Safe routes through parks and green spaces

The Problem 

We know people generally prefer to cycle away from motor traffic. Where riders must mix with heavy and/or fast moving motor traffic, most people vote with their feet and don't cycle, particularly children and older people. So Greenways are an ideal cycling environment for many people; running through parks, disused railway lines, and waterways, they are away from motor traffic, with relatively little noise and air pollution.

London's Greenways are popular and usage continues to grow. There is a planned network, but it remains incomplete. Much of this network has not been built and so some parts of London have very limited access to it. Some Greenways are poorly maintained and badly connected to each other. Others have barriers that obstruct cycling, even where it is permitted. These barriers are particularly problematic for disabled cyclists and those carrying children and often also obstruct wheelchair users. Similarly some Greenway access points lack step free access or involve steep gradients.

Benefits of Greenways 

London's Greenways are popular and usage continues to grow (by 21% between 2010-2011 on five sample sites). Cyclists and pedestrians use Greenways for a variety of purposes, from exercise to getting to work and to the shops. Greenways are vital infrastructure for local city trips. TfL's 2010 monitoring report found that '72% of greenway users live local to the routes and many use the routes as an alternative to car trips.

..For Cycling

Investment in Greenways is a cost-effective way to widen participation in cycling. Transport for London’s regular monitoring reports provides evidence of substantial increases in use for relatively small amounts of investment. Greenways are vital infrastructure for local city trips. People on bike and on foot use Greenways for a variety of purposes, from exercise to getting to work and the shops. TfL's 2010 monitoring report found three-quarters of users live locally and many use the routes as an alternative to car trips. Greenways also help widen participation. The 2011 monitoring report found that these routes reach out to people who might not otherwise feel able to walk or cycle. They are popular with children, as well as with 'older people, disabled people and minority ethnic groups'.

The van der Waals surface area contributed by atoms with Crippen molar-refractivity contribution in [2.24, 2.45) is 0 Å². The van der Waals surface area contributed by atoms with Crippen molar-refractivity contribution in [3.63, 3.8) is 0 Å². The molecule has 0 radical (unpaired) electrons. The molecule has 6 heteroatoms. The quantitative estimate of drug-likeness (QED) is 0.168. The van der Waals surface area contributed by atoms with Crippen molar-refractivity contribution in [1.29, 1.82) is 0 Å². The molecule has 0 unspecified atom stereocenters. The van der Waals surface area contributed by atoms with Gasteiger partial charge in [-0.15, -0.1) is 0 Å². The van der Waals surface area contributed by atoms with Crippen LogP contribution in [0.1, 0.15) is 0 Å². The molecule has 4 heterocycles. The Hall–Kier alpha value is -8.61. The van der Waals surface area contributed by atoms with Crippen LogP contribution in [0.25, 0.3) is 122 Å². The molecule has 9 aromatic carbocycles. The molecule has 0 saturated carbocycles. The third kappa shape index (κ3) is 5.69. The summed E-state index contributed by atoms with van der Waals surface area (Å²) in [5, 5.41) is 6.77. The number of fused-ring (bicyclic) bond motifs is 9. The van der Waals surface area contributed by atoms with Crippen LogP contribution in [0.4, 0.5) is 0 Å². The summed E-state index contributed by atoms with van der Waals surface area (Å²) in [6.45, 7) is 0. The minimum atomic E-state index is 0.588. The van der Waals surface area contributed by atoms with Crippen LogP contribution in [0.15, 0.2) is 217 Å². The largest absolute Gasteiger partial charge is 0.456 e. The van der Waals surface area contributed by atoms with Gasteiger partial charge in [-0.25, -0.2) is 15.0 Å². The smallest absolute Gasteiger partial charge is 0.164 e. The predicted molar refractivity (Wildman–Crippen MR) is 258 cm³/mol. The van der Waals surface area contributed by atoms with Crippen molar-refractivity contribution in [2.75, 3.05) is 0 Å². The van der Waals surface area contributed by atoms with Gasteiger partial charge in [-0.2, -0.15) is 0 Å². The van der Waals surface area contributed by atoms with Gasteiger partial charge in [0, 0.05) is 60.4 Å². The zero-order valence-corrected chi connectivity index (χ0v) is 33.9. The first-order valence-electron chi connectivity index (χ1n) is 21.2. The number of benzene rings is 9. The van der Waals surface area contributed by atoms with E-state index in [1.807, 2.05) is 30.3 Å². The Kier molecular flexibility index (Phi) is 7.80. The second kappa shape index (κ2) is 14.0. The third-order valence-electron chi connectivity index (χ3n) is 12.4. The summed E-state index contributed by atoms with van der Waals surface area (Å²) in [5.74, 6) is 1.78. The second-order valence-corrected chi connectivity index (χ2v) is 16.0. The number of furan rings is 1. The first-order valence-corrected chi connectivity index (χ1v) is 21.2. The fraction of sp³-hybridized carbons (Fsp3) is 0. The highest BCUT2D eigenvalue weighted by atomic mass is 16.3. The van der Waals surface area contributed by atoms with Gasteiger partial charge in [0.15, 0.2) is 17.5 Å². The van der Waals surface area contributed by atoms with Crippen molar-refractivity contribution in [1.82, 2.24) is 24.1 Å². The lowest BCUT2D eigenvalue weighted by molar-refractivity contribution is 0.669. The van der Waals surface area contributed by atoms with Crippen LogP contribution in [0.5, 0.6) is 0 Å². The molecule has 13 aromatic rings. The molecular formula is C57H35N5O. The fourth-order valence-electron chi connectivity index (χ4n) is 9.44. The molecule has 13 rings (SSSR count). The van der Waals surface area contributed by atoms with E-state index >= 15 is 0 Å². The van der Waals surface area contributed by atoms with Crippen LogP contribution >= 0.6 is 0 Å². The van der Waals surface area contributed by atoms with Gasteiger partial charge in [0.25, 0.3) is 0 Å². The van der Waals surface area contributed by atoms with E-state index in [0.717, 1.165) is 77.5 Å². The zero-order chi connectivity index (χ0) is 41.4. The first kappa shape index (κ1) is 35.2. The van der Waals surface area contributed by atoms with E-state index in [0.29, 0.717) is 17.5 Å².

..For Everyone

Those using Greenways - for walking, cycling, or recreation - experience health benefits. By providing both access to green space and opportunities for physical activity, Greenways support the physical, mental and emotional health of urban children and adults. This access to green space can be particularly important for the many Londoners without private gardens, and those less able or less willing to share space with motor traffic while walking or cycling. 

Greenways can provide economic and regeneration benefits. London's canal and river network has been regenerated through increased usage by pedestrians and cyclists - only twenty years ago most such routes were shut and/or derelict, while many now are thriving. Burgess Park in South London was only a few years ago notorious for attacks on cyclists. Refurbishment has benefited all park users, part of which involved providing a wide and now well-used cycle track. 

Good Example: Mile End Park

Mile End Park has been transformed by its refurbishment at the turn of the century, with improvements carried out in three phases between 1998-2002. A winding pedestrian path and cycleway forms the park’s spine, linking seven different, themed zones, featuring leisure, arts, educational and sports facilities. Along the West side of the park, the Regent’s Canal towpath is open to pedestrians and cyclists. The park is open twenty-four hours a day with pedestrian and cycle routes lit. The routes provide a year-round alternative to busy Grove Road parallel to the East. Continuing investment in maintenance is important for keeping the park safe and popular.

What might this mean at ward level? 

Depending on the local context, it might mean: 

•Access through a park for considerate cycling, perhaps as part of a trial 

•Removal of barriers that obstruct cyclists' (and often wheelchair users') entry 

•Improving facilities e.g. surfacing, lighting and maintaining these facilities

•Infrastructure linking up local traffic-free routes 

•Commitment to facilitating Greenway construction where this is planned or there is an existing local campaign